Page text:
One of the most difficult issues a small business owner has to deal with is advertising.
A whole raft of thoughts crosses our mind when we think of spending our valuable dollars promoting our business. The one that worries us most is: “Does it really work, or am I just throwing my money into a black hole? Is it like owning a boat — really nice to have but an expensive luxury?”
Well, that all depends. It’s definitely easy to waste a great deal of money if you go with your heart rather than your head or are easily swayed by smooth-talking advertising reps. It’s worth revisiting a few of the basics of advertising, or at least the basics as I see them. I’m no academic — I’d rather trust all the mistakes I’ve made to scare me away from strategies that will sap my advertising budget as quickly as my energy would disappear running an Olympic marathon in the heat and humidity of Beijing.
Display advertising — you know, the little, or maybe not so little, boxes that are supposed to excite potential buyers to drop everything and run to your store or to your website. Display advertising can be effective, but just placing one ad and expecting people to line up at your door is somewhat delusional.
It’s not that display ads don’t work; it’s just that your potential customers aren’t likely to fall in love with you on the first date! The key to successful advertising of this type is to budget ads for at least a year of issues in whatever magazine or newspaper you think your target market reads.
This approach starts to build awareness, brand awareness. As you can imagine, I don’t often purchase women’s swimwear but, prior to a Mexican vacation last year, my wife mentioned that she needed a new bikini. Immediately, I said that she should try a local store called HtO.
After inquiring as to whether there was anything she should know about my newfound interest in female beach attire, she asked why I suggested HtO. I told her that HtO advertised regularly in our local newspaper. Their brand had been imprinted on my brain so much that, as soon as women’s swimwear is mentioned, I think of them. This store has been taking a small display ad on the inside front page of our local daily for at least the last decade. Even though the store and its product line is of little interest to me, the constant repetition of their name has been well and truly “branded” on my psyche.
So longevity can assist you in building an awareness of your business name; however, a lot will depend on the impact your advertising has on your target market. If you can afford to hire professionals to develop your campaign, then do so. If not, look at your circle of friends and acquaintances and get them to help you develop something eye-catching that will also have a high “stickiness” quota.
Another approach to long-term advertising is to use ads to educate your market. These ads will be far wordier than those that simply ingratiate your brand with readers. By educating your market, you develop a relationship of trust and familiarity with them. This can be powerful in building market share, but can be expensive.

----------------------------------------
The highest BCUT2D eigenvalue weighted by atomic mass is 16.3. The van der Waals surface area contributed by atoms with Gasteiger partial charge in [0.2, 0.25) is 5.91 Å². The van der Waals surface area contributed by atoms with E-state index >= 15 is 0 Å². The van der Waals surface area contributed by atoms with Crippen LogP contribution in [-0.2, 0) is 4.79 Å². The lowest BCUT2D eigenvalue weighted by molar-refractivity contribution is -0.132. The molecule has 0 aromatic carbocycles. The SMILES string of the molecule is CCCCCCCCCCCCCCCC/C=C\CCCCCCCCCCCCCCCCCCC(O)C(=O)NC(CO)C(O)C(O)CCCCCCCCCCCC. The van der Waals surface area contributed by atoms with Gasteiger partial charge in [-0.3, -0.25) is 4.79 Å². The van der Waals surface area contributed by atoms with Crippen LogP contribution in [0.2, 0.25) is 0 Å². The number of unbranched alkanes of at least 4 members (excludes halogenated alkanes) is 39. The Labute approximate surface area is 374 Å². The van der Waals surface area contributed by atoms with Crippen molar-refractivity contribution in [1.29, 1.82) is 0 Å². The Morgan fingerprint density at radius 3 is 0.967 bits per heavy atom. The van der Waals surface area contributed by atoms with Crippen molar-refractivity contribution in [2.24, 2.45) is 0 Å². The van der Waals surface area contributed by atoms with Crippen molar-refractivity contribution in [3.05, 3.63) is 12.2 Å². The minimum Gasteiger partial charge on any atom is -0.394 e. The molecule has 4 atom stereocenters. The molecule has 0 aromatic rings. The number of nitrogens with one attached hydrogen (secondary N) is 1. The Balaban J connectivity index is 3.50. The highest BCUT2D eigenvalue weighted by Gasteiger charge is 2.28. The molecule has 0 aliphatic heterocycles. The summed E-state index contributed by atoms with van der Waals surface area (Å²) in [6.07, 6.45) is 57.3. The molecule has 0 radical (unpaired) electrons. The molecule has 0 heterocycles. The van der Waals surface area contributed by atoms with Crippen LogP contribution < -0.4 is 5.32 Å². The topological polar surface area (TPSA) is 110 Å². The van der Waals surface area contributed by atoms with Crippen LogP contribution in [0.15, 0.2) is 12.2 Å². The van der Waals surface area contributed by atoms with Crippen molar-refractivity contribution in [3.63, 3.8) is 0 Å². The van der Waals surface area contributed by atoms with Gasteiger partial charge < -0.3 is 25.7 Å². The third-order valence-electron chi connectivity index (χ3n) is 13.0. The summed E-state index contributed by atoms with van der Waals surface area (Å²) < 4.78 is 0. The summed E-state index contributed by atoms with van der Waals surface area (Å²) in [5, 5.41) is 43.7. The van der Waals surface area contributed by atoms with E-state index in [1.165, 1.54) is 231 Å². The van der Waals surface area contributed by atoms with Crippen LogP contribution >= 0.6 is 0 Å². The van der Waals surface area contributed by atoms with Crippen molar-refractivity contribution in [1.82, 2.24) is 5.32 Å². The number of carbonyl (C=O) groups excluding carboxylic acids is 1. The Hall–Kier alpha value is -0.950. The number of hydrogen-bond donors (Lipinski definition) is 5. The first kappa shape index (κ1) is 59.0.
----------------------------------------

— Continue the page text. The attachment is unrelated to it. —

Magazines with a longer shelf life are another option and can offer a cost-effective way of stretching your marketing budget.
Can a one-off ad work though? Yes, in certain circumstances. It will need to elicit an immediate response on behalf of your target market. Imagine this scenario: a couple at breakfast, a pot of tea, perhaps some toast and marmalade, and the daily newspaper. Julie is flipping from page to page and spots an advertisement for a furniture store. “We really should get a new sofa, Tom. This Bentalls store looks as if it has some really nice stuff. We should check it out.”
Breakfast continues and Julie continues to meander through her newspaper. “Hey Tom, look at this: property taxes are going up.” Breakfast finishes and they both leave for work. What do you think the chances are that they will head off to Bentalls anytime soon? The ad prompted a passing thought, a fleeting blip on their memory. If Bentalls doesn’t continually reinforce their name and message, several weeks or months later when Julie and Tom start to shop for their new sofa, they are no more likely to visit Bentalls than any of its competitors.
So, how do you make Julie and Tom take action with just one ad? Let’s spy on their breakfast again. “Hey Tom, we really need a new sofa. We’ve been talking about it for ages. That Bentalls store is having a one-day sale today. They’ve got sofas at 50 per cent off. What do you say we meet up after work and check it out?”
The second ad required Julie and Tom to take immediate action, or simply ignore it if it was not relevant. The ad could equally have had a coupon that needed cutting out and retaining for future use, again demanding immediate action, commitment being the first step to getting a sale.
Knowing the type of ad that you can afford and what will work for you will only get you so far though; the real key is choosing the right message and the right medium. Advertising snowboards in a seniors’ magazine is obviously not going to be highly successful.
How well do you really know your target market? Who is your best customer? What do they read? What excites them? What will be the catalyst to make them decide to buy what you are selling?
The key to successful advertising is to be very clear about who you are selling to. Know everything about them, understand them, relate to them. It doesn’t matter how good your advertisement is if it doesn’t affect them on a basic, emotional level or if no one sees it in the first place.
When it comes right down to it, you have to be able to excite the Julies and Toms over their morning cup of Darjeeling, and you have until the toast pops up to make an impression, so it had better be a lasting one.